At the end of the 1970s, the 8-bit home computer market had been under way for several years. Companies like Apple and Commodore had produced machines that retain a cult following to this day, and there was plenty for the computer enthusiast to get to grips with. As always though with a new technology, the trouble was that an Apple II or a Commodore Pet wasn’t cheap. If you didn’t have much cash, or you were a young person with uncomprehending or impoverished parents, they were out of reach. You could build a computer from a kit if you were brave or technically competent enough, but otherwise you were out of luck.
As you might imagine, the manufacturers understood that there was an untapped market for cheaper hardware, so as we entered the new decade a range of budget machines that appeared to satisfy that demand. Gone were internal expansion slots, dedicated monitors and mass storage, for cheap keyboards, domestic TV monitors, and home cassette recorders. 1980s teenagers would have computers of their own, their parents safe in the knowledge they were educational while the kids themselves were more interested in the games.
The veteran British budget electronics entrepreneur [Clive Sinclair]’s first mass-market home computer offering was the ZX80, a PCB stuffed with 74 logic chips and a Z80 processor, with a membrane keyboard occupying one end. Its flimsy white plastic console case and characteristic blanking of the display while it did any work failed to endear it to consumers, but it set the basic architecture for [Sinclair]’s ZX line of computers including the wildly succesful ZX Spectrum.
If you want the ZX80 experience the real thing is rather rare, but thanks to Tynemouth Software there is a chance you may soon be able to get your hands on a modern version. They’ve produced a prototype of a ZX80 in the form factor of a ZX81 main board, and their write-up makes for a very interesting read.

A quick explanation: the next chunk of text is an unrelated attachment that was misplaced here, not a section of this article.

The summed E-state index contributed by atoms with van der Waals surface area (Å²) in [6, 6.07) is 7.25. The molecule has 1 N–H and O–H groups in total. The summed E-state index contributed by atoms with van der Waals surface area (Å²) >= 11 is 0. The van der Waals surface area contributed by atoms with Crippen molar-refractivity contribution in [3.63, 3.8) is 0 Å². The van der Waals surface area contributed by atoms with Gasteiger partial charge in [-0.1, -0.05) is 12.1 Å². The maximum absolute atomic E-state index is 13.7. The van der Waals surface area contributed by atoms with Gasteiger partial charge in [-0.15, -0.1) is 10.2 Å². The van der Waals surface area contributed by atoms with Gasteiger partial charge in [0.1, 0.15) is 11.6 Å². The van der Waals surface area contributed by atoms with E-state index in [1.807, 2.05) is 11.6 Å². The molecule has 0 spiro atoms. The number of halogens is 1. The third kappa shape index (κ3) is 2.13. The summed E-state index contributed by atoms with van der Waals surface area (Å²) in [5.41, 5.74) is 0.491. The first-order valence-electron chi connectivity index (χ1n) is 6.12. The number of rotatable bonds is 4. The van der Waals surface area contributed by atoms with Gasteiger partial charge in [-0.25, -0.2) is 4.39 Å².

The UHF modulator of the original is gone, replaced by a phono socket for the video output. Also missing is the ZX expansion edge connector, and the 3.5mm jack used by Sinclair for power has been replaced by a more conventional power connector. This is a first spin of the board, and they admit to a couple of errors. A line between chips is missing, and a keyboard connector is reversed.
The original machine’s 1K has been upgraded to a healthy 16K so there is no need for a wobbling RAM pack, and both ZX80 and ZX81 ROMs are on board. The ZX81 circuitry for SLOW mode is missing though, so gaming will be off the cards on this machine.
Perhaps most interestingly the original 74LS chips give a far better performance than the newer 74HC variants. It seems the original’s economy of components was dependent on the analogue properties of the LS series. In an age when every possible custom chip is at our disposal we sometimes forget how far the designers of those days had to push things to reduce their BoM costs.
There is a promise of more to come in future versions of this board, so it’s one to keep an eye on. Meanwhile give it a read, for it contains a fascinating fun-down of the design of a venerable budget computer.
This appears to be the first ZX80 we’ve featured here, but we’ve brought you ZX81 projects aplenty. There was this ’81 networked with an ESP8266, or this vintage Maplin I/O board completed 30 years later.
Via Hacker News.